In the following discussion, a Forum member said that a number of speakers had reiterated the need to be mindful of international juridical framework, and the need to urge governments to sign the Optional Protocol to the Convention on the Rights of the Child. A second important issue involved child labour. Heads of State and government had made repeated promises to do away with child labour, but children continued to be used for such purposes across the world. Other important issues were those of displaced and refugee children, many of whom were indigenous. Indigenous children had also suffered through war, sexual exploitation, HIV/AIDS and a lack of adequate education and health care.
Another Forum member said that last year he had submitted the Berlin Agenda for action and the Declaration on Physical Education and the Maskwachis Declaration on sport. He believed that physical education and sport were important human rights for children. He recommended that the Committee on the Rights of the Child include as an agenda item, permanently, the issue of indigenous children.
Another member of the Forum said the human rights of some indigenous people were being threatened, a problem that had fundamentally been caused by colonialism. The international community should take action to guarantee the rights of indigenous peoples. The current agenda included the extension of cooperation with other organs of the United Nations. At present, there were other mechanisms concerning indigenous people in the United Nations system. The Forum should cooperate with those bodies and establish working relations.
A Forum member pointed out the indigenous women were demographically in the majority, but politically were treated as a minority. She lamented all the children and women, all the indigenous people who were murdered, killed, or used as fodder in wars in Africa. Could the adjective minority not be deleted? When was it not synonymous with indigenous?
An observer said indigenous issues had continued to surface, and were a major hindrance in moving forward. Obstacles must be overcome, particularly in the area of health, and cultural development. Fresh approaches must be applied to issues. It was important to take stock of which public policies had failed, and determine what had prompted that failure.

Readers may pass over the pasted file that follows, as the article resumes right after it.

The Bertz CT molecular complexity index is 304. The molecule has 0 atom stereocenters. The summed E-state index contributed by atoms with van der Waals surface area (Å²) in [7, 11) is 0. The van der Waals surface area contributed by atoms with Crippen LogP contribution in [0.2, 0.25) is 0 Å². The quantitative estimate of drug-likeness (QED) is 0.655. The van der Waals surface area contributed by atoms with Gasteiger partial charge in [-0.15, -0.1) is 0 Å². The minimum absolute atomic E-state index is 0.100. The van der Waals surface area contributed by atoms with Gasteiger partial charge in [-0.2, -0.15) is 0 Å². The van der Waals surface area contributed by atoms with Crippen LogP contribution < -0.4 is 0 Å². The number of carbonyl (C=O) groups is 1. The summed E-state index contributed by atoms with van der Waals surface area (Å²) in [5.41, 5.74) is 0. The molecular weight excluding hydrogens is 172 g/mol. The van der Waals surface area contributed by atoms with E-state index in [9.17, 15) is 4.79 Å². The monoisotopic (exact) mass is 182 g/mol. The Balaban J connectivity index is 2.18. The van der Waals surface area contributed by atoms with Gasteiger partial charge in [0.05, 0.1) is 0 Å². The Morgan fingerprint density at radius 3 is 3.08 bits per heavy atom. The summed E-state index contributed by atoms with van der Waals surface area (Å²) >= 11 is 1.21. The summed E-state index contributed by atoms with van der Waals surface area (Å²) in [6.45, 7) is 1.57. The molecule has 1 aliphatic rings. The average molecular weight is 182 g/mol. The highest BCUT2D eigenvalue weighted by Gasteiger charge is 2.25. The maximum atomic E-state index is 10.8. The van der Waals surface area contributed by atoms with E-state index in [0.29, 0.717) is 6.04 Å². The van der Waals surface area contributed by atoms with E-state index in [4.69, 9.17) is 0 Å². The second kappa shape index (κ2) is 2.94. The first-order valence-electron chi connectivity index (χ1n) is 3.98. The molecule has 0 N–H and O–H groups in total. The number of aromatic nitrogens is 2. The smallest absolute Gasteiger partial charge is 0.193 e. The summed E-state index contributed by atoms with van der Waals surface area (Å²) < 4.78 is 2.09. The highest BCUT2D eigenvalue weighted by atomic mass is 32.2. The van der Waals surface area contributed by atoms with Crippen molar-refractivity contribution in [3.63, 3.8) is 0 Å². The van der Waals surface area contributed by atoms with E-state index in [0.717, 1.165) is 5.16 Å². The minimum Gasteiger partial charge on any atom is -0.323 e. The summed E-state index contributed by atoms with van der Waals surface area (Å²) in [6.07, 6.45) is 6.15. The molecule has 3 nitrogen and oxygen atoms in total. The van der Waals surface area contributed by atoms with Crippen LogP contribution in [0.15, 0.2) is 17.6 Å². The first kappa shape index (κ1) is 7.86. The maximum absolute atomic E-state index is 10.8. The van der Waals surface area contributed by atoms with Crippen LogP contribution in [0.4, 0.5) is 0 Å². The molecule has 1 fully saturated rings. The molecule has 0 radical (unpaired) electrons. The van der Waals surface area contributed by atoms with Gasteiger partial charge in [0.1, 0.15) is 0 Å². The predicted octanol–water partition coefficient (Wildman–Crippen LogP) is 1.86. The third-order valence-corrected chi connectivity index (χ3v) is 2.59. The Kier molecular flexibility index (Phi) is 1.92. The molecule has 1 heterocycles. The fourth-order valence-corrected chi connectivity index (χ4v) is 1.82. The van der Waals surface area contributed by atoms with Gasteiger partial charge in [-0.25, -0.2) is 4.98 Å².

A representative of the Centre for Organization Research and Education (CORE) said that the international community was facing tremendous challenges, and the world’s children would face even greater ones. Freshwater was running out and lands were becoming submerged, and the destruction of biodiversity and the pollution of natural resources continued unabated. For children to develop and grow as individuals they must be provided with a good education. That did not mean merely entry into the existing schools system, which had repeatedly proven itself destructive to indigenous cultures. What children needed was the right to a true education and access to the learning of information and values that would allow them to become productive and self-determined adults.
Indigenous children had the right to know their own cultures, she continued. That meant first of all that their cultures must be respected, preserved and allowed to develop. There were several children at the meeting today, but many more could not make it here to raise their voices. Many of the world’s children were quite competent to participate in public forums and should be here. It was a mark of the neglect, discrimination and lack of respect children suffered that they were not.
A young girl said that children were not being let in or given identification cards. Children should be equal to parents, and should not be left out.
A representative of the Assembly of First Nations said that children and youth could not go without the wisdom of elders, and urged the forum to support the International Elders Summit. Even in a highly developed country like Canada, indigenous peoples were still experiencing a gross disparity in lifestyles. There were a large number of indigenous people in Canada who felt they had more reason to die, than to live. The Canadian Government continued to refuse to work with indigenous peoples and ensure the restoration of adequate lands and resources. It continued to pursue the completion of colonial policies, so that indigenous people had to hand over land and resources and accept their lack of basic rights. He called upon the Forum to take note of the particular situation of indigenous peoples in so-called developed countries, such as Canada, Australia and New Zealand.
Another independent youth representative commended the young woman for speaking out about children’s access to the Forum. The issues that youth faced with regard to participation were of extreme importance.